Over at the New Republic, Emma Foehringer Merchant writes about "climate mobilization" and asks Should We Respond to Climate Change Like We Did to WWII? She notes that in World War II the government essentially used its powers to get industry to stop making cars and start making tanks and planes, to ration needed war materials, and to basically take over the economy for the war effort. She writes:
Today, some environmentalists want to see a similarly massive effort in response to a different type of existential threat: climate change. These proponents of climate mobilization call for the federal government to use its power to reduce carbon emissions to zero as soon as possible, an economic shift no less substantial and disruptive than during WWII. New coal-fired power plants would be banned, and many existing ones shut down; offshore drilling and fracking might also cease. Meat and livestock production would be drastically reduced. Cars and airplane factories would instead produce solar panels, wind turbines, and other renewable energy equipment. Americans who insisted on driving and flying would face steeper taxes.
Lester Brown describes how he started the Climate Mobilization movement, writing "Mobilizing to save civilization means restructuring the economy, restoring its natural systems, eradicating poverty, stabilizing population and climate, and, above all, restoring hope". The work continues on The Climate Mobilization, where they say "we need a WWII scale mobilization to restore a safe climate." However Merchant writes:
To compare the fight against climate change to WWII may sound hyperbolic to some, but framing it in such stark, dramatic terms could help awaken the public to that “physical reality”—and appeal to Americans less inclined to worry about the environment.
The trouble is, it doesn't feel like a war, unless it is like the War of the Roses that lasted for 32 years, or the Hundred Years War, which lasted, well, 116 years. It also doesn't take into account how the US actually did act before World War II: Years of active isolationism, Loud America Firsters and demagogues screaming about Jews and Japanese, blocking the arrival of refugees, ignoring the whole thing as someone else's problem for half the war until it gets blindsided at Pearl Harbor and it all blows up in its face after years of denial. Merchant concludes:
There are other reasons the war analogy doesn’t hold up. WWII mobilization was prompted by a sudden, immediate threat and was expected to have a limited time span, whereas the threat of climate change has been increasing for years and stretches in front of us forever. But perhaps the biggest difference is that our enemies in WWII were clear and easy to demonize. There is no Hitler or Mussolini of climate change, and those responsible for it are not foreign powers on distant shores. As [David] Orr says, “We’ve met the enemy and he is us.”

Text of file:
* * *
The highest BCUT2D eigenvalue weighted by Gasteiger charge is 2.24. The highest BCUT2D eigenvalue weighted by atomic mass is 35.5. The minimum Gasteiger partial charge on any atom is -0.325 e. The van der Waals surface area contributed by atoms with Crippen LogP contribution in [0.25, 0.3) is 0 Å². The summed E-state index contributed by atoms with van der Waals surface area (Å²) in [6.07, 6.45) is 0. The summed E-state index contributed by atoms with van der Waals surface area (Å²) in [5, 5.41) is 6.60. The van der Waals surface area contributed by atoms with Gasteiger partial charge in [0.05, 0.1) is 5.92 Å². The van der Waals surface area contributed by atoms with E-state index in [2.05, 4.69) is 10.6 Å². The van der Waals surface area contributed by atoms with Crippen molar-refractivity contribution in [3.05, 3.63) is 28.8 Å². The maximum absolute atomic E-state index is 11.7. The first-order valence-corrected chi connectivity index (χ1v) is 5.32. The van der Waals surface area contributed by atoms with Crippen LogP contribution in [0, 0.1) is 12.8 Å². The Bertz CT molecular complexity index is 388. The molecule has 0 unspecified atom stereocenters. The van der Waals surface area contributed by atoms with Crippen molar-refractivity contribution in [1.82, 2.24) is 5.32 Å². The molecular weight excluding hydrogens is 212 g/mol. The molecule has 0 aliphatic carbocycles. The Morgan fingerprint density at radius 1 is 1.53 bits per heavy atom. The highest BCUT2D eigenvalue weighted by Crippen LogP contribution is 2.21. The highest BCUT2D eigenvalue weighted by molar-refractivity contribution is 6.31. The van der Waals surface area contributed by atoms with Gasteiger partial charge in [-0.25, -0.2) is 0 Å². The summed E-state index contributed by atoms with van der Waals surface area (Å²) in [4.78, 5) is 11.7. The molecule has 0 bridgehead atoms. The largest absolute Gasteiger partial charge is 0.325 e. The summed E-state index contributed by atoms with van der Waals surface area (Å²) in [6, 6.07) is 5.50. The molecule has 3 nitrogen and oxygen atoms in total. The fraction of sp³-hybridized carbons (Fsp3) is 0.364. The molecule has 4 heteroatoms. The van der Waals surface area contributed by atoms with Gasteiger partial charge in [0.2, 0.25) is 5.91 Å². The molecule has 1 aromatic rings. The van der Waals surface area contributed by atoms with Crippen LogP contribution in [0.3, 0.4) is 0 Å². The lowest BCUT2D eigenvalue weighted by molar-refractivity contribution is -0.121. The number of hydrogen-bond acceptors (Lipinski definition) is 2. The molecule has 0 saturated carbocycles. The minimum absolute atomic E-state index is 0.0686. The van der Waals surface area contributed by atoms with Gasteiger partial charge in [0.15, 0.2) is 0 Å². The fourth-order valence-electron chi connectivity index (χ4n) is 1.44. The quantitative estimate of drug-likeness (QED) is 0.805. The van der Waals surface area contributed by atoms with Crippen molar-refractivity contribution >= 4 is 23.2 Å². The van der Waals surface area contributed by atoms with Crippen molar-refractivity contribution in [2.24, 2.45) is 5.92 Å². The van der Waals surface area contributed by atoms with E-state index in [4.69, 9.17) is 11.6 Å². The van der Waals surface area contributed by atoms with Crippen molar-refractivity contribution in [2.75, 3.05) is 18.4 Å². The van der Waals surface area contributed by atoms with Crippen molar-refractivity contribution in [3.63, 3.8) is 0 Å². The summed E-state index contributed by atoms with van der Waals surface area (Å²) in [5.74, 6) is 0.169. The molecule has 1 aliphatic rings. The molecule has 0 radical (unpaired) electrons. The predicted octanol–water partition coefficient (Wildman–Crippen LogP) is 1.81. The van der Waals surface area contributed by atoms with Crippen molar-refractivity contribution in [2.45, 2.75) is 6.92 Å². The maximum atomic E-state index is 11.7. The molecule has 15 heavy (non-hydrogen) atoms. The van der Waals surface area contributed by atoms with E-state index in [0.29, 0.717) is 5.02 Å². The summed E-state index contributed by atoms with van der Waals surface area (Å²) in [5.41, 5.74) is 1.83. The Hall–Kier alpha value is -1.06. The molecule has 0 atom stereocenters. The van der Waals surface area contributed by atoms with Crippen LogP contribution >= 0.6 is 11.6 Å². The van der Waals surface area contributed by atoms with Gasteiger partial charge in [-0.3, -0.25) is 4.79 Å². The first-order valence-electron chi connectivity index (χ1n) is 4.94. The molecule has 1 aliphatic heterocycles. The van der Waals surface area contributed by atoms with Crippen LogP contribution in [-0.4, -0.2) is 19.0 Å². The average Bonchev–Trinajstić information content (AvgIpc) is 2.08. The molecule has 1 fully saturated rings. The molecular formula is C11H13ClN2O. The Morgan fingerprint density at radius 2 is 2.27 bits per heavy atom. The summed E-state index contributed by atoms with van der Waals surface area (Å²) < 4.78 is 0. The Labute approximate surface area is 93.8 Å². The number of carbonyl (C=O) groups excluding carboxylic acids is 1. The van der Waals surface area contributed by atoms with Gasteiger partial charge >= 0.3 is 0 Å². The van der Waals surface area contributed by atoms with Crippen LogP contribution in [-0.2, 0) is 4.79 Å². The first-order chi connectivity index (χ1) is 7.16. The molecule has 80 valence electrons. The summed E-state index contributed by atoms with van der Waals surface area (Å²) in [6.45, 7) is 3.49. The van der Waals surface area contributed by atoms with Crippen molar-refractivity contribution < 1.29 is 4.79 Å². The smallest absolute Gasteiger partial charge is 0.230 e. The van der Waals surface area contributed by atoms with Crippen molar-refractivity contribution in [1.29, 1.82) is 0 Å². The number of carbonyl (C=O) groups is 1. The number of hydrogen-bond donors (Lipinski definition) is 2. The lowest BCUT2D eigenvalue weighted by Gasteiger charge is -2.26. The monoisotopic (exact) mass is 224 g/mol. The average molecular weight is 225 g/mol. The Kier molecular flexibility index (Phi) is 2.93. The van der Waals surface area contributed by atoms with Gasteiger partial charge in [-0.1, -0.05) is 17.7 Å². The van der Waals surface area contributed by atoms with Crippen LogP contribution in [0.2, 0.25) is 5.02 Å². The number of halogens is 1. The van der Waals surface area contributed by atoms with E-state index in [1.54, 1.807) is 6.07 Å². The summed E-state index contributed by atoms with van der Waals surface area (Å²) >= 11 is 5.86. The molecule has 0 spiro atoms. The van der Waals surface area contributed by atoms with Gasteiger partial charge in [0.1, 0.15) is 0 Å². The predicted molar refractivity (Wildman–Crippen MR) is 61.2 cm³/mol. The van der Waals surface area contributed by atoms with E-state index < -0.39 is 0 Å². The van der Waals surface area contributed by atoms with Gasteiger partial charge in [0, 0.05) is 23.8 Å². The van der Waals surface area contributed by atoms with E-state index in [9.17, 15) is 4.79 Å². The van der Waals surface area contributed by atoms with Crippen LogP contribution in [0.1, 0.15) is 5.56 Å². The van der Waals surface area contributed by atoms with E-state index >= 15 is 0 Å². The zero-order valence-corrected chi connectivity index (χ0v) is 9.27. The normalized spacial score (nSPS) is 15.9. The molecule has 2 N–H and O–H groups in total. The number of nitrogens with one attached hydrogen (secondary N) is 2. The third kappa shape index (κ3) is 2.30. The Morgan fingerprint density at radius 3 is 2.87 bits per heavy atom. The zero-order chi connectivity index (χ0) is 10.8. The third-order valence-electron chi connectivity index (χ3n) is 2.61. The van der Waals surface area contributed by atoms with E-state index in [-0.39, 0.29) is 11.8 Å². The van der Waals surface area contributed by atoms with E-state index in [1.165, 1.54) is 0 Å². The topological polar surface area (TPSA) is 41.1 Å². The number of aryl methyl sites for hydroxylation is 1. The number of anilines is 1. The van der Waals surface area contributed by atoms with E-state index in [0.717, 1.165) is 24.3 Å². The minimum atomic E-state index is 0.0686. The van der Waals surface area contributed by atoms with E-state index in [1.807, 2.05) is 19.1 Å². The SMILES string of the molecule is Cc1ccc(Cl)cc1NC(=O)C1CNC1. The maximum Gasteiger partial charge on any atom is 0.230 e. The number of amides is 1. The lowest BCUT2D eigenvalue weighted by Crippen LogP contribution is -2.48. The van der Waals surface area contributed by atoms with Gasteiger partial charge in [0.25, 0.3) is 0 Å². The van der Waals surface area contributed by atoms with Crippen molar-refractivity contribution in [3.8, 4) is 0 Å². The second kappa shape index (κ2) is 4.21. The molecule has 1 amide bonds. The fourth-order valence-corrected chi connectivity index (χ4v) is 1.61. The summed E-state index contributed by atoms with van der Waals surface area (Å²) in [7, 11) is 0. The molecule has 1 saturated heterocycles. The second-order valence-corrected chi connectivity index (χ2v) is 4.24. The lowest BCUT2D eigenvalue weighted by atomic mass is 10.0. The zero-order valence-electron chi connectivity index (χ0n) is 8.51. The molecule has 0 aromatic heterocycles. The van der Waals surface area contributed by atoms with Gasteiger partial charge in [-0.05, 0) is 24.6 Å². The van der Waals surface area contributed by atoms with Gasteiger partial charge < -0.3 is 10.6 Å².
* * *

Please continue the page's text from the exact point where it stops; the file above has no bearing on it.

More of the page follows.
WWII was not prompted by a sudden immediate threat, it had been building for years and America just didn't want to deal with it, which is the real parallel here. Which is why David Orr is right.
Actually, Walt Kelly said that first. But this does give me an opening to once again promote our great collections of posters:
It started with 11 Great Posters from When We Used to Care About Wasting Food, after an NRDC switchboard post on food waste. I have been collecting images of old posters for a couple of years, but had never categorized them this way, so took the opportunity to do a slideshow just on waste: More on TreeHugger It started a whole series.
Given the season, the next set encouraged canning and preserving. It has become a popular hobby and a great way to save money, but during World War I and II it was a critical part of the war effort. Twenty million American families had victory gardens, and when autumn came, much of that had to be preserved. More in TreeHugger
This is a well-known classic now, but is just one of many, asking the question that still holds true, Should brave men die so you can drive? More in TreeHugger
Turning down the thermostat and being careful with fuel use is a good idea any time, but in World War II it was a matter of life and death. Most of the recommendations in this poster still make sense: Winterizing your home, including insulating walls and ceilings, installing storm doors and windows and weatherstripping. Checking and cleaning your furnace can save a lot of energy, too. More in TreeHugger
This one was an unscheduled addition to the slideshows, after Mitt Romney's comment about having a "binder full of women" but not finding many qualified to work for him. The meme went wild, so we had to do a slideshow demonstrating that women could do a whole lot. They weren't always accepted and they didn't get to keep the jobs when the men returned from fighting, but they could do it and did. More in TreeHugger
YIKES! That's dire. But it is the weirdest of the calls to reduce waste and recycle. It can make a big difference; many raw materials had to be imported by sea, which was dangerous; others needed a lot of energy that could be used for other things. More in TreeHugger
Thrift, hard work, creativity, effort for the community, support of common, as opposed to purely individual goals. Conservation of resources and instilling the notion that everybody plays an important role.
'Make do and mend': Posters from WWI can inspire today
Actually, the posters from the first World War are not as dramatic but they are worth checking out too. Not bad health advice these days either. More in TreeHugger